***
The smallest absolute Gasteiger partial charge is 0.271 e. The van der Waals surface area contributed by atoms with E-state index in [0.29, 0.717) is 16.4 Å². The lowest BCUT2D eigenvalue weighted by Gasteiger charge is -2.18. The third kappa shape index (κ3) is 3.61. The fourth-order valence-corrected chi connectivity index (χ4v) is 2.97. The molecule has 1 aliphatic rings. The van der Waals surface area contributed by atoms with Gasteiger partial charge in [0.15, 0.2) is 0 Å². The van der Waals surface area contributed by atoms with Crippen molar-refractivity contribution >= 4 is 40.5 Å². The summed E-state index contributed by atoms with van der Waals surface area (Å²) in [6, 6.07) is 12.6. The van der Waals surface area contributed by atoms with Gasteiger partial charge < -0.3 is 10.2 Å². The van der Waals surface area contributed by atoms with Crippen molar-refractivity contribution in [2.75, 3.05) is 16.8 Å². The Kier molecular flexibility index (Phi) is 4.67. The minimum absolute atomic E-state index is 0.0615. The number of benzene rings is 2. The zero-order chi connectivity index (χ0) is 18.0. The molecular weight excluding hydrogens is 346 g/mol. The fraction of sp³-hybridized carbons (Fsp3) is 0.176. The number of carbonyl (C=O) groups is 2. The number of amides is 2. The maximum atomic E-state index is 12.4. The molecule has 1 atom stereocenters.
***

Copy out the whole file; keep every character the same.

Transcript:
The smallest absolute Gasteiger partial charge is 0.271 e. The van der Waals surface area contributed by atoms with E-state index in [0.29, 0.717) is 16.4 Å². The lowest BCUT2D eigenvalue weighted by Gasteiger charge is -2.18. The third kappa shape index (κ3) is 3.61. The fourth-order valence-corrected chi connectivity index (χ4v) is 2.97. The molecule has 1 aliphatic rings. The van der Waals surface area contributed by atoms with Gasteiger partial charge in [0.15, 0.2) is 0 Å². The van der Waals surface area contributed by atoms with Crippen molar-refractivity contribution >= 4 is 40.5 Å². The summed E-state index contributed by atoms with van der Waals surface area (Å²) in [6, 6.07) is 12.6. The van der Waals surface area contributed by atoms with Gasteiger partial charge < -0.3 is 10.2 Å². The van der Waals surface area contributed by atoms with Crippen molar-refractivity contribution in [2.75, 3.05) is 16.8 Å². The Kier molecular flexibility index (Phi) is 4.67. The minimum absolute atomic E-state index is 0.0615. The number of benzene rings is 2. The zero-order chi connectivity index (χ0) is 18.0. The molecular weight excluding hydrogens is 346 g/mol. The fraction of sp³-hybridized carbons (Fsp3) is 0.176. The number of carbonyl (C=O) groups is 2. The number of amides is 2. The maximum atomic E-state index is 12.4. The molecule has 1 atom stereocenters.